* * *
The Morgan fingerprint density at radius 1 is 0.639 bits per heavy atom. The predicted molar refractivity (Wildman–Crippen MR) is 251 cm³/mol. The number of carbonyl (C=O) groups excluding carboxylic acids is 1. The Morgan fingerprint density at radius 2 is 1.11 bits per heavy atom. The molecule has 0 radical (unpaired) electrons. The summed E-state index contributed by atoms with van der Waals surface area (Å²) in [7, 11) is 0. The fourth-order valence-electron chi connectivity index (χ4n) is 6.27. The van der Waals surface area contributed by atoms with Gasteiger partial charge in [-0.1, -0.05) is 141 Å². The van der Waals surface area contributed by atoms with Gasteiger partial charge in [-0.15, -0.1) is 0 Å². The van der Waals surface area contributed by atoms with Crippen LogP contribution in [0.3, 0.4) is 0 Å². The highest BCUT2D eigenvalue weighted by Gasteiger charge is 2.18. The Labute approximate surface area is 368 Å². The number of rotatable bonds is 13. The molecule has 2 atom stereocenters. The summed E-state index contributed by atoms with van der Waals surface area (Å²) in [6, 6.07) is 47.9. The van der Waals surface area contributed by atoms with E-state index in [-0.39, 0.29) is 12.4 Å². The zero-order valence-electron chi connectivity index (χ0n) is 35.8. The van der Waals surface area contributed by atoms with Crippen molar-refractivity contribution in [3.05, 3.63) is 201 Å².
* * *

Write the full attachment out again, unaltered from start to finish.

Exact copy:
The Morgan fingerprint density at radius 1 is 0.639 bits per heavy atom. The predicted molar refractivity (Wildman–Crippen MR) is 251 cm³/mol. The number of carbonyl (C=O) groups excluding carboxylic acids is 1. The Morgan fingerprint density at radius 2 is 1.11 bits per heavy atom. The molecule has 0 radical (unpaired) electrons. The summed E-state index contributed by atoms with van der Waals surface area (Å²) in [7, 11) is 0. The fourth-order valence-electron chi connectivity index (χ4n) is 6.27. The van der Waals surface area contributed by atoms with Gasteiger partial charge in [-0.1, -0.05) is 141 Å². The van der Waals surface area contributed by atoms with Gasteiger partial charge in [-0.15, -0.1) is 0 Å². The van der Waals surface area contributed by atoms with Crippen LogP contribution in [0.3, 0.4) is 0 Å². The highest BCUT2D eigenvalue weighted by Gasteiger charge is 2.18. The Labute approximate surface area is 368 Å². The number of rotatable bonds is 13. The molecule has 2 atom stereocenters. The summed E-state index contributed by atoms with van der Waals surface area (Å²) in [6, 6.07) is 47.9. The van der Waals surface area contributed by atoms with E-state index in [-0.39, 0.29) is 12.4 Å². The zero-order valence-electron chi connectivity index (χ0n) is 35.8. The van der Waals surface area contributed by atoms with Crippen molar-refractivity contribution in [3.05, 3.63) is 201 Å².